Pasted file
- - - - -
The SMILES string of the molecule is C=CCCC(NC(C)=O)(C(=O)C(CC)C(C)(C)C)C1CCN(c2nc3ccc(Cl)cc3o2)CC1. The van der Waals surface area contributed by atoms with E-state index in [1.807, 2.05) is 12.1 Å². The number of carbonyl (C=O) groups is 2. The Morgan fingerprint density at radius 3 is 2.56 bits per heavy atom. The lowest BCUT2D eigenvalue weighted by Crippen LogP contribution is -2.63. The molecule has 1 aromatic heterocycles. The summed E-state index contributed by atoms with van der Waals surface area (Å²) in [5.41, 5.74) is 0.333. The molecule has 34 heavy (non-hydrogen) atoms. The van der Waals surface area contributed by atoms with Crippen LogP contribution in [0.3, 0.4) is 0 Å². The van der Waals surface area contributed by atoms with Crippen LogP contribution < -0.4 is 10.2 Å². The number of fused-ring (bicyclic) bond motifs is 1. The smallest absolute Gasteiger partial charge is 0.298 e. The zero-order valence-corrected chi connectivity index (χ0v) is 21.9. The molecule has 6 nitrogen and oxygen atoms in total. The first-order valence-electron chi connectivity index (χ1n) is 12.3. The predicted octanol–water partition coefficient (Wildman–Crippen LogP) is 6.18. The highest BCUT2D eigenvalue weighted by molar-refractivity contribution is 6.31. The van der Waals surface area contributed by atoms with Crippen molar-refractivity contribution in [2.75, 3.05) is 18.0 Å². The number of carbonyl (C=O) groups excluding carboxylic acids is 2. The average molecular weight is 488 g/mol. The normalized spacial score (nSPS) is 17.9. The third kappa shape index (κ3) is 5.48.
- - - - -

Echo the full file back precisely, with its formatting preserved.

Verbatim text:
The SMILES string of the molecule is C=CCCC(NC(C)=O)(C(=O)C(CC)C(C)(C)C)C1CCN(c2nc3ccc(Cl)cc3o2)CC1. The van der Waals surface area contributed by atoms with E-state index in [1.807, 2.05) is 12.1 Å². The number of carbonyl (C=O) groups is 2. The Morgan fingerprint density at radius 3 is 2.56 bits per heavy atom. The lowest BCUT2D eigenvalue weighted by Crippen LogP contribution is -2.63. The molecule has 1 aromatic heterocycles. The summed E-state index contributed by atoms with van der Waals surface area (Å²) in [5.41, 5.74) is 0.333. The molecule has 34 heavy (non-hydrogen) atoms. The van der Waals surface area contributed by atoms with Crippen LogP contribution in [0.3, 0.4) is 0 Å². The van der Waals surface area contributed by atoms with Crippen LogP contribution < -0.4 is 10.2 Å². The number of fused-ring (bicyclic) bond motifs is 1. The smallest absolute Gasteiger partial charge is 0.298 e. The zero-order valence-corrected chi connectivity index (χ0v) is 21.9. The molecule has 6 nitrogen and oxygen atoms in total. The first-order valence-electron chi connectivity index (χ1n) is 12.3. The predicted octanol–water partition coefficient (Wildman–Crippen LogP) is 6.18. The highest BCUT2D eigenvalue weighted by molar-refractivity contribution is 6.31. The van der Waals surface area contributed by atoms with Crippen molar-refractivity contribution in [2.75, 3.05) is 18.0 Å². The number of carbonyl (C=O) groups excluding carboxylic acids is 2. The average molecular weight is 488 g/mol. The normalized spacial score (nSPS) is 17.9. The third kappa shape index (κ3) is 5.48.